On the subject of "Least Likely NBA Championships," there are a lot of different ways to frame the discussion. You could look at the teams with the toughest paths (i.e. strength of schedule) en route to the title; you could look at the teams whose regular-season record would have predicted them to win the least often; you could even look at the teams with the closest margins of victory in the playoffs. I've actually done a few of those studies, but today I want to look at the group of players with the least collective talent to win a championship -- or at least the smallest amount of collective accomplishments heading into the title season -- which is another way to look at the "most surprising champs" question.

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Posted in Analysis, Playoffs, Statgeekery, Win Shares | 43 Comments »

2010 Eastern Conference Finals Preview: Orlando vs. Boston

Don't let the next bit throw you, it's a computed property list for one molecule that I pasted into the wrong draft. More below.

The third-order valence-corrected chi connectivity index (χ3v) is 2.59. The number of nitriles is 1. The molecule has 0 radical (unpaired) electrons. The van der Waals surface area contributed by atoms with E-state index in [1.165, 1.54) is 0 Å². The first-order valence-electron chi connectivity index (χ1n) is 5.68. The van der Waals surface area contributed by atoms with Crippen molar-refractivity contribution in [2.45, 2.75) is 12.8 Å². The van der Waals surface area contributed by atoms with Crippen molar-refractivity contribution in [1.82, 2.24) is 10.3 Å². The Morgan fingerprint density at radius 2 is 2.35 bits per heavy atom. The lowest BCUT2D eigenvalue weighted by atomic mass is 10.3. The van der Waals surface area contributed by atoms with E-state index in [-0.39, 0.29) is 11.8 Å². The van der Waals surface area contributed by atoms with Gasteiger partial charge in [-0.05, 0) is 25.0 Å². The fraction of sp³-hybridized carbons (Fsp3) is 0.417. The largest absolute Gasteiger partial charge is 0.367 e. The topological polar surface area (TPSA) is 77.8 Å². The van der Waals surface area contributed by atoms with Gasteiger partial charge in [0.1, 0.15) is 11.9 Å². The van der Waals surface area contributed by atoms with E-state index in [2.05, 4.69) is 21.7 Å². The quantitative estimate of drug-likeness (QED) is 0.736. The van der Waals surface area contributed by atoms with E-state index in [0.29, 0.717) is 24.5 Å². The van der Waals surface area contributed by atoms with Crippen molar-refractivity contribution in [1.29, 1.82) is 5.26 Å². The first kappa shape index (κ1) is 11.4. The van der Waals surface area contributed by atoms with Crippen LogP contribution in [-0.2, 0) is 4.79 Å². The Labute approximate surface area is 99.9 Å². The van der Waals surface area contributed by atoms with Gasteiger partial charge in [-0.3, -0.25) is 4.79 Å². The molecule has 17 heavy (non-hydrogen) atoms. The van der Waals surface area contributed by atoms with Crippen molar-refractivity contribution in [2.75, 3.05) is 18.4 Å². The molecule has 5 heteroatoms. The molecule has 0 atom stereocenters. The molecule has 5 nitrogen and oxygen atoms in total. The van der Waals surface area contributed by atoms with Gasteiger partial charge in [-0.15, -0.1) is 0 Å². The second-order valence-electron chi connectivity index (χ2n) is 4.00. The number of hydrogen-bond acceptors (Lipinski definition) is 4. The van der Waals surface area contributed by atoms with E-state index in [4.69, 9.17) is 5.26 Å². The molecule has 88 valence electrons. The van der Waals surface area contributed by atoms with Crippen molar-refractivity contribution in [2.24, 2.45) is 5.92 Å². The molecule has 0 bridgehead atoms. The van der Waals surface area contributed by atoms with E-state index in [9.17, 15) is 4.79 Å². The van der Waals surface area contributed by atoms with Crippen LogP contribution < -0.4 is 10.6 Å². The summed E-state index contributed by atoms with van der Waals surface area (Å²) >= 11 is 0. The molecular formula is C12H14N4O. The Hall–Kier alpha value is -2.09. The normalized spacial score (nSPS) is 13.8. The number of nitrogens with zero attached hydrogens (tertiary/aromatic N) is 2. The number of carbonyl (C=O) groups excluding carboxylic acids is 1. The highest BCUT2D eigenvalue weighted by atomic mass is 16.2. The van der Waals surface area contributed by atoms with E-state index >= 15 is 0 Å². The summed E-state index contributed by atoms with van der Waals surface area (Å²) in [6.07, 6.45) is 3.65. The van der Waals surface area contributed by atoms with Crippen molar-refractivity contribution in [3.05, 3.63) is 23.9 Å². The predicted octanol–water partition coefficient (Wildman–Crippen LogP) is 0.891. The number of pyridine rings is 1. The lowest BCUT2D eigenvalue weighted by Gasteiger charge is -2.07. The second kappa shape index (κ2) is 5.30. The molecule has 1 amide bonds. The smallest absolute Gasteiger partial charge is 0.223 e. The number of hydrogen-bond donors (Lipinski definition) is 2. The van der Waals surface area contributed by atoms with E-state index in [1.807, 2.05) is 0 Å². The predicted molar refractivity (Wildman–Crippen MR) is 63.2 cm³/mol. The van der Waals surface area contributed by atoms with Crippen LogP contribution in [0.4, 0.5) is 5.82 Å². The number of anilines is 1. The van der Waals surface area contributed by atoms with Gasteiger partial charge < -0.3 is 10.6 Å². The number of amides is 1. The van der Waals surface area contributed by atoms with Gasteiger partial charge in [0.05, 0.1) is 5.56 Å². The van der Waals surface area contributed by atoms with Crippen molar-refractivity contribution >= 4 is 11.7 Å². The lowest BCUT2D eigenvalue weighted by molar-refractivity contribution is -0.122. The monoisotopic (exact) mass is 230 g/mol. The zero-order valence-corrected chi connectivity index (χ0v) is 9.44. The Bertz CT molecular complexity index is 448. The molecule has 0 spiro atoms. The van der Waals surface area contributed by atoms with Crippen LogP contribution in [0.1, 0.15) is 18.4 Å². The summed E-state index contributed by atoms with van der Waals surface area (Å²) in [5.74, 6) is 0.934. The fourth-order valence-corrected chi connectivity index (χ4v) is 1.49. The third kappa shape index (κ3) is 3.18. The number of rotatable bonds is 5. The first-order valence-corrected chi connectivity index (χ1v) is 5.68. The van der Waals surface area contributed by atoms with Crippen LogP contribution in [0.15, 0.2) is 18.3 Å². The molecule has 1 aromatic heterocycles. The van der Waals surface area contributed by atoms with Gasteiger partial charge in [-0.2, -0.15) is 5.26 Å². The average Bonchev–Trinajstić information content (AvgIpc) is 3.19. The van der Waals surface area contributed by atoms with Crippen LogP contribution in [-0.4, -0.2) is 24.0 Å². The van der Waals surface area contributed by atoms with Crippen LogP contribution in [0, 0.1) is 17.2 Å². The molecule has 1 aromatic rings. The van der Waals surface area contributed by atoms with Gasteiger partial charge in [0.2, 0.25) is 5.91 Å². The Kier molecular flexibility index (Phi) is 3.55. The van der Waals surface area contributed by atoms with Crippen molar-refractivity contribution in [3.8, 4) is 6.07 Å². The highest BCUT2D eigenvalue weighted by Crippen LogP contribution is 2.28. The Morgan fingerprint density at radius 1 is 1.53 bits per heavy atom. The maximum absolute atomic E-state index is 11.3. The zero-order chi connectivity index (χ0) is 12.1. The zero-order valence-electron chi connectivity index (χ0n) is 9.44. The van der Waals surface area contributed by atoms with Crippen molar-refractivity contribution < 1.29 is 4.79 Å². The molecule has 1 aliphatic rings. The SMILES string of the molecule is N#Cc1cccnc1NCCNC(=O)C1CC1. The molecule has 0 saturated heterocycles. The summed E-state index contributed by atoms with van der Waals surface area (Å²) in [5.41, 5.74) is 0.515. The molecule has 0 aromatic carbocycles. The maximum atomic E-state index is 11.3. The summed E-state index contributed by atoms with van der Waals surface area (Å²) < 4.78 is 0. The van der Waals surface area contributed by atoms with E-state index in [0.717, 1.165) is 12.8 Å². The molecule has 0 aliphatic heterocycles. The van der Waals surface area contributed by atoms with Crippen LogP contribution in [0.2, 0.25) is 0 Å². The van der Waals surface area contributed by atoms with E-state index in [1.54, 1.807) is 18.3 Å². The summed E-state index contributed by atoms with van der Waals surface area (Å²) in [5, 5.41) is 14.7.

14th May 2010

2010 Playoffs Home2010 Playoff Previews

2. Orlando Magic

Coach: Stan Van Gundy
SRS: 7.12 (1st of 30) ▪ Pace Factor: 92.0 (18th of 30)
Offensive Rating: 111.4 (4th of 30) ▪ Defensive Rating: 103.3 (3rd of 30)

How They Got Here:
Won NBA Eastern Conference Semifinals (4-0) versus Atlanta Hawks
Won NBA Eastern Conference First Round (4-0) versus Charlotte Bobcats

Four Factors:

Team eFG% Rank TOV% Rank ORB% Rank FT/FGA Rank
Orlando Magic 0.536 2 0.136 17 0.246 25 0.246 7
Orlando Magic - Opp 0.477 1 0.122 26 0.226 1 0.205 3

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Posted in Analysis, Playoffs | 17 Comments »

Which Position Should You Build Around For Playoff Success?

13th May 2010